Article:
Further data can be read in Figure 3. As a summary we can say the following: for production of 5 000 000 feeding larvae (y16) 11...12 (y4) females with average body weight of 4.41 kg/fish (x3;4) 5 ....... 6 (y5) males with average body weight of 2.5 kg/fish (x5;6) are necessary. Quantity of stripped dry eggs is 6 510 000 pc (y9) quantity of stripped sperm is 85 ml (yn).

3 pc of 2 m3 size or 3 pc of 1 m3 size of breeder tanks are necessary for placing the breeders.

Quantity of hatching jars is 32 pc (y13), and that of larval rearing tanks is 16 pc (y15).


Guiding numbers of technological water requirement of hatching are the following:

7 l size hatching jar: see Figure 1
10 l size hatching jar:

for hatching common carp 0.7 ... 2.5 l/min pc jars
50 l size hatching jar:
for hatching grass carp, silver carp and bighead carp 0.4 ... 2.5 l/min pc jars
170 l size larval rearing tank:
both for larvae of common carp and for larvae of Chinese carps 3 ... 9 l/min pc tanks
Breeder tanks: 1 l/min . kg of breeder.

In the hatchery given in the above example the following water requirement is needed:

a) Requirement of water

For hatching

min. water 0.7 l/min . pc . 32 pc = 22.4 l/min
max. water 2.5 l/min . pc . 32 pc = 80.0 l/min

For larval rearing

min. water 3 l/min . pc . 16 pc = 48.0 l/min
max. water 9 l/min . pc . 16 pc = 96.0 l/min

For breeders

males 14.4 kg . 1 l/min . kg = 14.4 l/min
females 50.9 kg . 1 l/min . kg = 50.9 l/min
total 14.4 + 50.9 = 65.3 l/min

The highest simultaneous water need:

80.0 + 96.0 + 65.3 = 241.3 l/min 15 m /h

b) Requirement of water volume

Water requirement is calculated to the maximum requirement of water for safety reasons. Data concern 5 million larvae.

For hatching

Duration of hatching:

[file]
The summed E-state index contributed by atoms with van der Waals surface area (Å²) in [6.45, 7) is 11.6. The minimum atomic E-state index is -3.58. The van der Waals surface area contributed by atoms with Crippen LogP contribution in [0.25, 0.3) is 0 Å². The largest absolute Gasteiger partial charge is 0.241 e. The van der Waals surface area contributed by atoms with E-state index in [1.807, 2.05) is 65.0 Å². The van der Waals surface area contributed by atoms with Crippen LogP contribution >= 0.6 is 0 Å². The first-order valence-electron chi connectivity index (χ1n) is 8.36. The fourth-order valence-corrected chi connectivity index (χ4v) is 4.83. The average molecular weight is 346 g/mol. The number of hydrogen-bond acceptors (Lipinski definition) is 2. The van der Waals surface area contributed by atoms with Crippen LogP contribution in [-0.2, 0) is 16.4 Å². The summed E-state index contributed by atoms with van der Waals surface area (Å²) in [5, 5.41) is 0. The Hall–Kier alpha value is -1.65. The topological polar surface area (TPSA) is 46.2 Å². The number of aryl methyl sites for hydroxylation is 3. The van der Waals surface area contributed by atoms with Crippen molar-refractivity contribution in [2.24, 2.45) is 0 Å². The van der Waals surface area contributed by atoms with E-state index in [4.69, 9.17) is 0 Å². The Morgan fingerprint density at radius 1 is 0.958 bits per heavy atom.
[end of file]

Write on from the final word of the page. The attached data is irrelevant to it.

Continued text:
3.5 d = 84 h

Water needs:

8.0 l/min = 4.8 m3 . h

Water requirement:

84 h . 4.8 m3 . h = 403.2 m3

For larval rearing

Duration of larval rearing:

3.5 d = 84 h

Water needs:

96 l/min = 5.76 m3 . h

Water requirement:

84 h . 5.76 m3 . h = 483.8 m3

For keeping of breeders


Duration in the hatchery

2.5 d = 60 h

Water needs:

50.9 l/min = 3.054 m3 . h

Water requirement:

72 h . 8.054 m3 . h = 219.9 m3

Total: 403.2 m3 + 483.8 m3 + 51.9 m3 + 219.9 m3 = 1 158.8 m3

As the calculations were made for the maximum water flow, the received number can be rounded to 1 000 m3. Thus, for 1 million 3.5 days-old larvae of common carp one can calculate 200 m of water.


Optimum temperature of hatching can be seen in tables of reproduction biology. It is 20 ... 24°C in case of common carp. If the temperature of water is lower the water must be heated. During a given period of time the necessary quantity of heat for the heating of water is

Q = 1 000 V(i2 - i1) + 4 187 . V (q 2 - q 1)


Q = necessary flow during the period of time (kJ)
V = total quantity of water utilized during the analyzed period of time (m3)
In the given example: V = 1 000 m3 .6=6 000 m3

i2 = necessary temperature of water (kJ/kg) used for ripening the breeders
i1 = average temperature of available water during the period of time
q 2 = temperature of water used for ripening the breeders In the given example: 6 = 24°C
q 1 = average temperature of available water during the period of time say q 2 = 19°C in the example.

Temperature requirement of the hatchery producing 30 million common carp larvae is

Q = 4 187 . 6 000 . (24-19) = 125 610 000 kJ

for which

fuel is needed, if the efficiency of boiler is 95% (h 1 = 0.95) and the main waste is 80% (h 2 = 0.80).

If the density of the fuel is 0.85 kg/l

fuel must be used.

Taking into account that the above data are given for production of 30 million larvae with 5°C difference of water temperature, it can be calculated that for production of 1 million larvae with 1°C difference of water temperature, 30 litres of water are needed.


A characteristic flow diagram is shown in Figure 4. Some parts of the installation shown in the flow diagram can be abandoned depending on local situation.

In principle the water source can be of three kinds, as follows:

- surface waters (rivers, lakes, natural beach, artificial beach);

- subsurface waters (ground water, deep-seated water, cavern water, spring water, filtered at the riverside water);